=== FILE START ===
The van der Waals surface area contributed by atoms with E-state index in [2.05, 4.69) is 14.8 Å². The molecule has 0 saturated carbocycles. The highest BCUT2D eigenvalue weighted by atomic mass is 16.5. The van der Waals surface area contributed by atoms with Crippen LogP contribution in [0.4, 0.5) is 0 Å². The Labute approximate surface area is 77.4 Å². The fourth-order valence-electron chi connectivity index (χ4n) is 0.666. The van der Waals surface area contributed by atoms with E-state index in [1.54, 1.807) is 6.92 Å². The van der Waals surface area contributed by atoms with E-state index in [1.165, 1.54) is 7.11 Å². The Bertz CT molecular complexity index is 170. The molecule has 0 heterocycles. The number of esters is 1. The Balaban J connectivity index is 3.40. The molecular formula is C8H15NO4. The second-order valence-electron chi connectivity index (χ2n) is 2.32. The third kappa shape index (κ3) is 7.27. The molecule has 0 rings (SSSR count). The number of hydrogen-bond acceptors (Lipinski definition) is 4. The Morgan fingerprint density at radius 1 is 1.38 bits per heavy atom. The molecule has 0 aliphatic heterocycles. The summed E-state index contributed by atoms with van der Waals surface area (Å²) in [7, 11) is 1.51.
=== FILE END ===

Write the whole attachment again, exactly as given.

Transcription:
The van der Waals surface area contributed by atoms with E-state index in [2.05, 4.69) is 14.8 Å². The molecule has 0 saturated carbocycles. The highest BCUT2D eigenvalue weighted by atomic mass is 16.5. The van der Waals surface area contributed by atoms with Crippen LogP contribution in [0.4, 0.5) is 0 Å². The Labute approximate surface area is 77.4 Å². The fourth-order valence-electron chi connectivity index (χ4n) is 0.666. The van der Waals surface area contributed by atoms with E-state index in [1.54, 1.807) is 6.92 Å². The van der Waals surface area contributed by atoms with E-state index in [1.165, 1.54) is 7.11 Å². The Bertz CT molecular complexity index is 170. The molecule has 0 heterocycles. The number of esters is 1. The Balaban J connectivity index is 3.40. The molecular formula is C8H15NO4. The second-order valence-electron chi connectivity index (χ2n) is 2.32. The third kappa shape index (κ3) is 7.27. The molecule has 0 rings (SSSR count). The number of hydrogen-bond acceptors (Lipinski definition) is 4. The Morgan fingerprint density at radius 1 is 1.38 bits per heavy atom. The molecule has 0 aliphatic heterocycles. The summed E-state index contributed by atoms with van der Waals surface area (Å²) in [7, 11) is 1.51.